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Equipping the saints for diakonia; building up the Body of Christ (Ephesians 4:12)

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If you’ve been in our Greater Milwaukee Synod for much time at all, chances are you have encountered Diakonia. Even if you’re not quite sure what Diakonia is, you likely have run into at least one or two of the 118 graduates in the synod – or the 65 pastors and other rostered leaders who have taught Diakonia courses.

Diakonia is a lay education program offered in 11 synods of the Evangelical Lutheran Church in America. The program came to the Greater Milwaukee Synod in 2006, and you can find its graduates across our synod – and beyond. They lead Bible studies and teach Sunday school; they serve in worship and on congregation councils; they work as parish administrators and youth ministers; and they work and serve around southeastern Wisconsin, inside and outside their congregations. Some of them preach sermons. A few have followed God’s call to seminary. One helped establish the newest Diakonia program – in Wisconsin’s South-Central Synod.

Pastors from around the synod – even retired Bishop Jeff Barrow – have taught Diakonia classes, including Old Testament, New Testament, Daily Life of a Christian, Lutheran Creeds and Confessions, Visitation, Early Church History, and others. The two-year program helps lay people deepen their knowledge, discern their spiritual gifts, and better understand their call to ministry in daily life.

“I began Diakonia classes knowing something was stirring inside me, but I truly had no idea how to find out what that was about. Rather than take a wait-and- see approach, I decided to wait actively and spend time learning what this whole Lutheran thing is about,” says Danette Braun, a Diakonia graduate who now serves as parish administrator at Kingo Lutheran Church in Shorewood. “The classes challenged me to consider how believing in Jesus Christ intersected with my daily life. One thing led to another; the work I do now is reflective of my spiritual gifts and how those gifts align with building God’s community. Diakonia helped bring all of that into focus.”

Graduate Michael Jackson belongs to a Pentecostal congregation, but he learned about Diakonia through another program at one of our synod’s congregations.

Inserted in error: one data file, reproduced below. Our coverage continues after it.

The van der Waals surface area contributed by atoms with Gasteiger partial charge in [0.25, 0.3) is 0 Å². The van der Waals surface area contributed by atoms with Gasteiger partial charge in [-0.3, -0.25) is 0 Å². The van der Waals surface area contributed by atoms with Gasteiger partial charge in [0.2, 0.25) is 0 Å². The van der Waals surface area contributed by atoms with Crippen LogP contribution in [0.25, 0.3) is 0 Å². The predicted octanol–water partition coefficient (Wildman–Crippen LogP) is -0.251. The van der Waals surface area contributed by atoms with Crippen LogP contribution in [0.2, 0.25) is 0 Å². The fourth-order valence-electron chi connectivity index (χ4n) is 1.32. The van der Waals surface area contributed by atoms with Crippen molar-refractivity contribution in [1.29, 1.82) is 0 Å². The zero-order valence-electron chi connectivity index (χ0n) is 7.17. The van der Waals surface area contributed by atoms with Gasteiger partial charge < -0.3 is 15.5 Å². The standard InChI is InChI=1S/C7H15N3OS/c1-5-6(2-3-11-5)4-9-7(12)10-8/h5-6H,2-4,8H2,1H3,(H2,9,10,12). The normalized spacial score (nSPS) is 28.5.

“[Diakonia] helped me to find out, in the search, what I wanted to be and what I could be,” Jackson says.

He now helps lead the weekly Wednesday Prayer Service at Our Savior’s Lutheran Church in Milwaukee. He also stands in for Pastor Patrick Keen when needed. The Wednesday Prayer Service is a short service of Word and Prayer that invites those present to share their experiences of daily life, hear a message of Good News, and pray together as a community.

“Michael’s presence is a blessing to this gathering,” says Penny Schwid, the parish administrator at Our Savior’s and another Diakonia graduate. Graduate Diane Roznowski calls Diakonia “confirmation for adults – but without camp or the sleepovers! It’s two years of intentional Christian study with a supportive small group and knowledgeable instructors.”

Roznowski graduated with our synod’s first Diakonia class, in 2008. She now serves as chairwoman of the Greater Milwaukee Synod Diakonia Steering Committee. This spring, Diakonia will celebrate its 10th graduation in the Greater Milwaukee Synod, with an expected 10 more graduates. The Rev. Stephen Bouman, who founded Diakonia in 1977 in New York, will preach at this year’s graduation, which is on June 10 at St. Stephen the Martyr Lutheran Church in Greendale.

“If you are a layperson looking for an opportunity to ​explore your faith in a deeper way in a safe, caring, and open Christian environment – or if you are a rostered leader with a heart to help others grow in understanding and faith as an instructor – Diakonia may be just the right place for you,” Roznowski says.

The Diakonia program includes 12 courses over two academic years, each of which meets weekly for five sessions. Students work at their own level, and instructors take into consideration that students are also busy at work, in their congregations, and with their families. Tuition is $360 per year, and books cost $25-$30 per course; however, financial aid is available through Diakonia, and many congregations also assist their students.

In our synod, classes are offered at four sites: Our Savior’s in Milwaukee, which meets Tuesday evenings; St. John’s in Brookfield, which meets Saturday mornings; Lord of Life in Kenosha, which meets Monday evenings; and Christ the King in Port Washington – a new site added this year – which meets Tuesday evenings.

Once a year, graduates, students, and instructors get together for a one-day retreat. This year’s topic is “Children of Abraham: Christians and Muslims in the World Together.” Opportunities for ongoing faith formation also continue in Diakonia classrooms, as graduates are eligible to audit any classes at any site. Because the instructors change from year to year, each class presents a new opportunity to grow.

“Since graduating in 2011, being a part of the Diakonia community has enriched my life in ways I never thought possible,” Sean Heinritz says. “I have led worship, prayed over the sick, and my conversations with my religious brothers and sisters have been deeper and more meaningful. My sense of call has been enhanced, and my love of God is continuing to grow.”

For More Information

To learn more about Diakonia, click here. If you’d like someone to come to your congregation or group meeting to offer a temple talk, adult forum, or other presentation about Diakonia, contact Diane Roznowski at 414-807- 7451 or diane.roznowski@gmail.com.

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